This test provides full coverage of all coding exons of the HNF1B gene plus 10 bases of flanking noncoding DNA in all available transcripts along with other non-coding regions in which pathogenic variants have been identified at PreventionGenetics or reported elsewhere. We define full coverage as >20X NGS reads or Sanger sequencing.

Indications for Test

Candidates for this test are patients with renal cysts and diabetes syndrome or the CAKUT spectrum disorder. Testing is also indicated for family members of patients who have known HNF1B mutations.


Official Gene Symbol OMIM ID
HNF1B 189907
Inheritance Abbreviation
Autosomal Dominant AD
Autosomal Recessive AR
X-Linked XL
Mitochondrial MT


Name Inheritance OMIM ID
Maturity-Onset Diabetes Of The Young, Type 5 AD 137920


  • Bellanné-Chantelot C, Clauin S, Chauveau D, Collin P, Daumont M, Douillard C, Dubois-Laforgue D, Dusselier L, Gautier J-F, Jadoul M, Laloi-Michelin M, Jacquesson L, et al. 2005. Large genomic rearrangements in the hepatocyte nuclear factor-1beta (TCF2) gene are the most frequent cause of maturity-onset diabetes of the young type 5. Diabetes 54: 3126-3132. PMID:  PubMed ID: 16249435
  • Horikawa Y, Iwasaki N, Hara M, Furuta H, Hinokio Y, Cockburn BN, Lindner T, Yamagata K, Ogata M, Tomonaga O, Kuroki H, Kasahara T, et al. 1997. Mutation in hepatocyte nuclear factor-1 beta gene (TCF2) associated with MODY. Nat. Genet. 17: 384-385. PubMed ID: 9398836
  • Human Gene Mutation Database (Bio-base).
  • Madariaga L, Morinière V, Jeanpierre C, Bouvier R, Loget P, Martinovic J, Dechelotte P, Leporrier N, Thauvin-Robinet C, Jensen UB, Gaillard D, Mathieu M, et al. 2013. Severe prenatal renal anomalies associated with mutations in HNF1B or PAX2 genes. Clin J Am Soc Nephrol 8: 1179-1187. PubMed ID: 23539225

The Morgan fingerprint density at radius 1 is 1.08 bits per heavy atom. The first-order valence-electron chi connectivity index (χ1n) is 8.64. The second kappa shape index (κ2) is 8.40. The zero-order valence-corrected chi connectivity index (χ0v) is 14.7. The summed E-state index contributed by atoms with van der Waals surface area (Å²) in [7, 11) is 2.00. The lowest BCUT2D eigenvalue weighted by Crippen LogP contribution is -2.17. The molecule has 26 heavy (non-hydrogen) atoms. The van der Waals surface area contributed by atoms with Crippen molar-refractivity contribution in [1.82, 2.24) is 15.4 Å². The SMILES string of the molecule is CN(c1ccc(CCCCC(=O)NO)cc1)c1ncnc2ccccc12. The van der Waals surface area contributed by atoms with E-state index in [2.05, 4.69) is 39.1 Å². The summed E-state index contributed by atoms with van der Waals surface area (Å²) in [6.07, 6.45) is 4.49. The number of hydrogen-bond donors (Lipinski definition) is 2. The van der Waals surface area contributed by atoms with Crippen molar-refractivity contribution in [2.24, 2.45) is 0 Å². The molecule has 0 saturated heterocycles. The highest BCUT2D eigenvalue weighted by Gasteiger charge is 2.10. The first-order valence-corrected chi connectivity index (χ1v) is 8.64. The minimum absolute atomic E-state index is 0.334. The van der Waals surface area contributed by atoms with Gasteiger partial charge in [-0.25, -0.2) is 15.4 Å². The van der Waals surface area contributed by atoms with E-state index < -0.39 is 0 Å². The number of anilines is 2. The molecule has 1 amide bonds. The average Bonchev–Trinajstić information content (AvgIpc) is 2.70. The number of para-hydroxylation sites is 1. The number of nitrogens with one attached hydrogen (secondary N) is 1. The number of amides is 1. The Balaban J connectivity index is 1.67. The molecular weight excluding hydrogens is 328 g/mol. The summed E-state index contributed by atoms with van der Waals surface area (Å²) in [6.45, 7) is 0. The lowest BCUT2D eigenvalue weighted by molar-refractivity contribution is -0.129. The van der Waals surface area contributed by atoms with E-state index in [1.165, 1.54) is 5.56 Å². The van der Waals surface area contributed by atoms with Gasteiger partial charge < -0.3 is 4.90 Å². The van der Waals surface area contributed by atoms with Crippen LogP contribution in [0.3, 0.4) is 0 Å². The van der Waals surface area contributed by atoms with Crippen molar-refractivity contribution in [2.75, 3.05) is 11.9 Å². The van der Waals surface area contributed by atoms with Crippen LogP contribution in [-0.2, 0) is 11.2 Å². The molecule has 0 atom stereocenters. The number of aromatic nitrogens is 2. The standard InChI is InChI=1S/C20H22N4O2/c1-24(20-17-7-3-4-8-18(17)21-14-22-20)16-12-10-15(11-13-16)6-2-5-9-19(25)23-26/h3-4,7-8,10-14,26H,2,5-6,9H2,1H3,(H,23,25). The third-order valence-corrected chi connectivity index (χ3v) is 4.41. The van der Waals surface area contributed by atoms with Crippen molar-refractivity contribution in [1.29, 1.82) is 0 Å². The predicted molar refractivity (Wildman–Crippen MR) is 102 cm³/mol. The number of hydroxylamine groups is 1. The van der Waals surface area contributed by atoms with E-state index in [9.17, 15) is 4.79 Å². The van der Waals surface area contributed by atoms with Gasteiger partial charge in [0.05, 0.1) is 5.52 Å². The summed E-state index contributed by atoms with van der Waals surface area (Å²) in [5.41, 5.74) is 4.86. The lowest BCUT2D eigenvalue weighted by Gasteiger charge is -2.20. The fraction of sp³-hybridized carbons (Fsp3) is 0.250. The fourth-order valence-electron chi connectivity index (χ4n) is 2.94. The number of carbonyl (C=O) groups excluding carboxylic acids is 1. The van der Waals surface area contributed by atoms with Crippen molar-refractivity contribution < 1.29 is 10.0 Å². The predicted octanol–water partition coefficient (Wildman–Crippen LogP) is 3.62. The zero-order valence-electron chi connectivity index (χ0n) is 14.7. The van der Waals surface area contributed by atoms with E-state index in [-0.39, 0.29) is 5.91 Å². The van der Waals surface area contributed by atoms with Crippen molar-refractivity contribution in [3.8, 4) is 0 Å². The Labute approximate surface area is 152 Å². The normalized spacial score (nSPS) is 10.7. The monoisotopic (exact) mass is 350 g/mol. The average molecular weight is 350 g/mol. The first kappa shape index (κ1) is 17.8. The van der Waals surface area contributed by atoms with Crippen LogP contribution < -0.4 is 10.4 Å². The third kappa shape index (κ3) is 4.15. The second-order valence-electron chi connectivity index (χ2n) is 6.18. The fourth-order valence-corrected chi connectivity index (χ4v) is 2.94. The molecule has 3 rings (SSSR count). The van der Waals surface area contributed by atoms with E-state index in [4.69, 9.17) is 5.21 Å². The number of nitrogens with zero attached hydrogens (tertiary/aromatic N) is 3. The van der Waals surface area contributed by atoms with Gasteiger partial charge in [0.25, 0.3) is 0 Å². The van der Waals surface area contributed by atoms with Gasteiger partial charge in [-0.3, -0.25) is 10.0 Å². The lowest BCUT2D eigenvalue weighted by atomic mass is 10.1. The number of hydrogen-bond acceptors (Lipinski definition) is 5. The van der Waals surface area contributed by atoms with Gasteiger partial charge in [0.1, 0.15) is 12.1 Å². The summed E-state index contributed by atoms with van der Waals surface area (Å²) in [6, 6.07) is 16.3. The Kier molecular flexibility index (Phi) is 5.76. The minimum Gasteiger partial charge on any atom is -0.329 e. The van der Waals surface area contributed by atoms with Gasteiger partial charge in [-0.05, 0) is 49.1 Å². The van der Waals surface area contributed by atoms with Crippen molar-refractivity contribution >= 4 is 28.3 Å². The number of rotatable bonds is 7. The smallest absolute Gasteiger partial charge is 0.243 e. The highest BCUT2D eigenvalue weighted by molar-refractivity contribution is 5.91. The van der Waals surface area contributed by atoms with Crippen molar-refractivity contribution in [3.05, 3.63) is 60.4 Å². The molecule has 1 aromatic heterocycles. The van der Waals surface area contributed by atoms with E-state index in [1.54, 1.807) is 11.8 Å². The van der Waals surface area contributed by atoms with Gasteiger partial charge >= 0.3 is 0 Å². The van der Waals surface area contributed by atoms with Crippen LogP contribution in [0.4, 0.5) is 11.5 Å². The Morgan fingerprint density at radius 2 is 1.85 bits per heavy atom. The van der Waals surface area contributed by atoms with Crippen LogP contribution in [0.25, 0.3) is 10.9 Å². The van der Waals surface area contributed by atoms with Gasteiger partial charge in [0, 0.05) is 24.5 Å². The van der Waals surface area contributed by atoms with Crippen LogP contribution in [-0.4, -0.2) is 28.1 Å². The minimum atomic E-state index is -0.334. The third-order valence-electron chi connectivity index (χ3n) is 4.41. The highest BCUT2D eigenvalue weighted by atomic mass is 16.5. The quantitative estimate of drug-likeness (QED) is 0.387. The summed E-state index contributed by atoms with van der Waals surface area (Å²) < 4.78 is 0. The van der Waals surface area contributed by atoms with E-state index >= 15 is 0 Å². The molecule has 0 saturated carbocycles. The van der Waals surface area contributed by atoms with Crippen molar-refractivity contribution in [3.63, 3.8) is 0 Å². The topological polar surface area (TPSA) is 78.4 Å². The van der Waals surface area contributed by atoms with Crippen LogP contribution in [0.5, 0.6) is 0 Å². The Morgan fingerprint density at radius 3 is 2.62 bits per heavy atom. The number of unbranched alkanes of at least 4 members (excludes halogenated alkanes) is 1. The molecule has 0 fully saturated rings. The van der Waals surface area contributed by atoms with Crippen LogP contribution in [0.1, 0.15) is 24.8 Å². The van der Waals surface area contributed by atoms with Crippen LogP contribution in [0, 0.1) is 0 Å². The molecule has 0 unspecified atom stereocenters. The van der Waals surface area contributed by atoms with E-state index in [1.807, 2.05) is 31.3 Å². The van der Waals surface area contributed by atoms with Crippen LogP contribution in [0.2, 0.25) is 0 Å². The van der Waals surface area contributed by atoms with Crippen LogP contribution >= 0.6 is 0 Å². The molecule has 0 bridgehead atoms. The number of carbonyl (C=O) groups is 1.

• McDonald TJ, Ellard S. 2013. Maturity onset diabetes of the young: identification and diagnosis. Ann. Clin. Biochem. 50: 403-415. PubMed ID: 23878349
  • Thomas R, Sanna-Cherchi S, Warady BA, Furth SL, Kaskel FJ, Gharavi AG. 2011. HNF1B and PAX2 mutations are a common cause of renal hypodysplasia in the CKiD cohort. Pediatr. Nephrol. 26: 897-903. PMID:  PubMed ID: 21380624
  • Vivante A, Kohl S, Hwang D-Y, Dworschak GC, Hildebrandt F. 2014. Single-gene causes of congenital anomalies of the kidney and urinary tract (CAKUT) in humans. Pediatr. Nephrol. PubMed ID: 24398540
  • Weber S, Moriniere V, Knüppel T, Charbit M, Dusek J, Ghiggeri GM, Jankauskiené A, Mir S, Montini G, Peco-Antic A, Wühl E, Zurowska AM, et al. 2006. Prevalence of mutations in renal developmental genes in children with renal hypodysplasia: results of the ESCAPE study. J. Am. Soc. Nephrol. 17: 2864-2870.  PubMed ID: 16971658


Ordering Options

We offer several options when ordering sequencing tests. For more information on these options, see our Ordering Instructions page. To view available options, click on the Order Options button within the test description.

myPrevent - Online Ordering

  • The test can be added to your online orders in the Summary and Pricing section.
  • Once the test has been added log in to myPrevent to fill out an online requisition form.
  • PGnome sequencing panels can be ordered via the myPrevent portal only at this time.

Requisition Form

  • A completed requisition form must accompany all specimens.
  • Billing information along with specimen and shipping instructions are within the requisition form.
  • All testing must be ordered by a qualified healthcare provider.

For Requisition Forms, visit our Forms page

If ordering a Duo or Trio test, the proband and all comparator samples are required to initiate testing. If we do not receive all required samples for the test ordered within 21 days, we will convert the order to the most effective testing strategy with the samples available. Prior authorization and/or billing in place may be impacted by a change in test code.

Specimen Types

Specimen Requirements and Shipping Details

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Note: acceptable specimen types are whole blood and DNA from whole blood only.